Saturday, March 16, 2013
Cyprus Citizen's Bank Accounts Looted By Government: Is Your Money Safe?
There have been an endless array of fancy names used for this simple process such as Quantitative Easing, LTRO, OMT, etc. It comes down to additional debt being raised (or sometimes moved around with sleight of hand as seen in Europe) and the global central banks "easing" this process by flooding with world with printed money.
Looking at it from the government's perspective, this strategy seemed to me as the more intelligent way to go because it was far less likely that the average citizen could figure out what was actually going on. Only those that have taken the time to study history can see what is actually happening: their hard earned wealth was being removed in the form of their purchasing power. This process is no secret and even has a name in the world of finance: "financial repression." For an simple walk through see What Is Financial Repression. Not only do people not understand what is taking place, they actually cheer for it because it comes with additional social programs, government transfer programs, or "stimulus.". They see it as a way to earn something for nothing, or a "free lunch" as it is called in the world of economics. This was seen most vividly during the recent election in the United States when Obama ran away with the votes promising more of the same.
Over time this process continues on until you reach the point of a complete currency collapse when very suddenly the remaining wealth transfer is moved from paper assets to things. I believe this will occur first in Japan then move to the rest of the developed world, but it could just as easily begin in the United States, U.K. or Europe.
However, as I mentioned at the beginning, something very different occurred in the small nation of Cyprus last night which became the fifth country in Europe to receive a bail out. As part of receiving their money from the "authorities" to keep their reckless government spending and bankrupt banks in business the nation has decided to remove 6.75% of the money in every bank account of its citizens which hold less than 100,000 euros and to remove 9.9% of the money in accounts with more than 100,000 euros.
That's right. They closed the banks for the weekend and will re-open them on Tuesday. When the people open their accounts on Tuesday their money will be gone. Stolen.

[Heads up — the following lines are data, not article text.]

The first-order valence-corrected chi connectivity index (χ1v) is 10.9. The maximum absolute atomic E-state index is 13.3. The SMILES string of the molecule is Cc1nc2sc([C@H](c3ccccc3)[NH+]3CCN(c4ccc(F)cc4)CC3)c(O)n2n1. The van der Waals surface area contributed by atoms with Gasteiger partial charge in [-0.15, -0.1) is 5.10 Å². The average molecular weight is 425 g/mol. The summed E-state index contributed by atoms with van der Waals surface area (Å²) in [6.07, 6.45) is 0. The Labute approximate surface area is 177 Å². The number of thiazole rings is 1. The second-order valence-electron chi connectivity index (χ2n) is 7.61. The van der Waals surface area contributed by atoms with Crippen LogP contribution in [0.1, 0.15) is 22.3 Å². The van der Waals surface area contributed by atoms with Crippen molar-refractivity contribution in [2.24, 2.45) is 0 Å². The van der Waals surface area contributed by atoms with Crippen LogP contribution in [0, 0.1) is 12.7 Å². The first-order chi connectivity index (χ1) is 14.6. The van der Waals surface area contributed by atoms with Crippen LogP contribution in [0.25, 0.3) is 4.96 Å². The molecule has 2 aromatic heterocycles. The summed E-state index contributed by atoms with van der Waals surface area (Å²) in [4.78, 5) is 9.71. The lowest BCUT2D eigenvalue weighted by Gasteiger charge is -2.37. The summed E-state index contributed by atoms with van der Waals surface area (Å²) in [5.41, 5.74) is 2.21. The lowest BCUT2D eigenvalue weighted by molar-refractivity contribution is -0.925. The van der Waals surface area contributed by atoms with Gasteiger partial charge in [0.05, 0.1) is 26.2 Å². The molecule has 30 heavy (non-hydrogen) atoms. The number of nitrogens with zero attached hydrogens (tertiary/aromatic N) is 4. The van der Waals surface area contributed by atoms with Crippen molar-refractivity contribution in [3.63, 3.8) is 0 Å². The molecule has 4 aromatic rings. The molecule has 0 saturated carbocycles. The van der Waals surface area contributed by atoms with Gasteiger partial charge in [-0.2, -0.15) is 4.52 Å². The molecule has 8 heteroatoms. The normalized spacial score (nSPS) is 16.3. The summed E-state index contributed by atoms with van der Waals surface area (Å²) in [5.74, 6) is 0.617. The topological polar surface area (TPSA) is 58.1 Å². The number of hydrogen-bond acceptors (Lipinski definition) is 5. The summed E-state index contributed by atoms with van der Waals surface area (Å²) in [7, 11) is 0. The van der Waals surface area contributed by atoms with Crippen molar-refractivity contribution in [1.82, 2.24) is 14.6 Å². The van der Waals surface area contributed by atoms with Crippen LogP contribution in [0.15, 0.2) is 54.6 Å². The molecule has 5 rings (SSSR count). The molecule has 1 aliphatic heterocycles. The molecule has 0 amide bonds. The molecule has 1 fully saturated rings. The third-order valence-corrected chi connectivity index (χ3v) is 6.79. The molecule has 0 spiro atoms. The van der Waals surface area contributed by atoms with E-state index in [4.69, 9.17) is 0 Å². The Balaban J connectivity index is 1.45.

This move is truly shocking and one that will have massive consequences. Imagine waking up in Greece, Portugal, Ireland, Italy, or Spain this morning understanding that your government and banks are in desperate need of money. What would stop them from closing your bank this Friday and removing your funds?
Anyone who still has their money in one of these accounts will hopefully take this opportunity to remove it as quickly as possible.
This extrapolation can move out much further beyond the Eurozone. If you are living in a country with a bankrupt government and insolvent banks (remember the banks are now government backed), why would you keep a large amount of money in a bank account?
This conversation goes back to a topic I refer to time and time again which is raising "safe cash." People often assume I mean holding money in the bank when I say that because that is the most widely regarded standard of safety in the United States due to the FDIC (which currently guarantees up to $250,000 in deposits). However, looking through the lens of last night's Cyprus confiscation shows that it could be one of the most unsafe options for your "cash." I have often recommended that people hold "safe cash" in a fund that rolls 3 month or less t-bills, not in a bank account, and now I hope you understand why. For more on this topic see 2013 Outlook: How To Invest
To bring this conversation and thought experiment full circle, it is important to understand that removing funds from savings accounts is inherently deflationary (the opposite of the reflationary tactic prescribed during the sovereign debt crisis so far). I understand that they have "swapped" this former cash with worthless bank shares, but we'll see how much those shares are worth when they give the citizens the ability to sell them back for cash.
What would further bank confiscations through Europe mean for assets such as precious metals? The concept would be very similar to a Greek citizen believing that there was a coming overnight currency devaluation should one of the European countries leave the Eurozone. It would result in citizens thinking about pulling their money first, then deciding what to do with their money after it has been removed. For more on this topic see:
Why Precious Metals Could Surge During A Deflationary Bank Run